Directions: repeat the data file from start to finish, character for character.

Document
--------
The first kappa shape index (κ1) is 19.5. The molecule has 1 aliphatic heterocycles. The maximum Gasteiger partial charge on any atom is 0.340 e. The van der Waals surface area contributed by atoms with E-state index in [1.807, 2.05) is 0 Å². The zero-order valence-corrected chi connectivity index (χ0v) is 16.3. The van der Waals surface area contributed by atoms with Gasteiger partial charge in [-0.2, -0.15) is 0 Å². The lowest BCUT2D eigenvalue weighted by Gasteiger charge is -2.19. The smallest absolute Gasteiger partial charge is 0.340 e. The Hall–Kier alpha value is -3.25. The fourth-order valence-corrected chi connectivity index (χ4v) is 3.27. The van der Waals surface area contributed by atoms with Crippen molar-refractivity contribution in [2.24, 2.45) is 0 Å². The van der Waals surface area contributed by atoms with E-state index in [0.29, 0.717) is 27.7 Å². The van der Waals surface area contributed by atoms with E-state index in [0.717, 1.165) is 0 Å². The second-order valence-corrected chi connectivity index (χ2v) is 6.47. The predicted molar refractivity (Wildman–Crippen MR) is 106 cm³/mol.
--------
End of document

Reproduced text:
The first kappa shape index (κ1) is 19.5. The molecule has 1 aliphatic heterocycles. The maximum Gasteiger partial charge on any atom is 0.340 e. The van der Waals surface area contributed by atoms with E-state index in [1.807, 2.05) is 0 Å². The zero-order valence-corrected chi connectivity index (χ0v) is 16.3. The van der Waals surface area contributed by atoms with Gasteiger partial charge in [-0.2, -0.15) is 0 Å². The lowest BCUT2D eigenvalue weighted by Gasteiger charge is -2.19. The smallest absolute Gasteiger partial charge is 0.340 e. The Hall–Kier alpha value is -3.25. The fourth-order valence-corrected chi connectivity index (χ4v) is 3.27. The van der Waals surface area contributed by atoms with Crippen molar-refractivity contribution in [2.24, 2.45) is 0 Å². The van der Waals surface area contributed by atoms with E-state index in [0.29, 0.717) is 27.7 Å². The van der Waals surface area contributed by atoms with E-state index in [0.717, 1.165) is 0 Å². The second-order valence-corrected chi connectivity index (χ2v) is 6.47. The predicted molar refractivity (Wildman–Crippen MR) is 106 cm³/mol.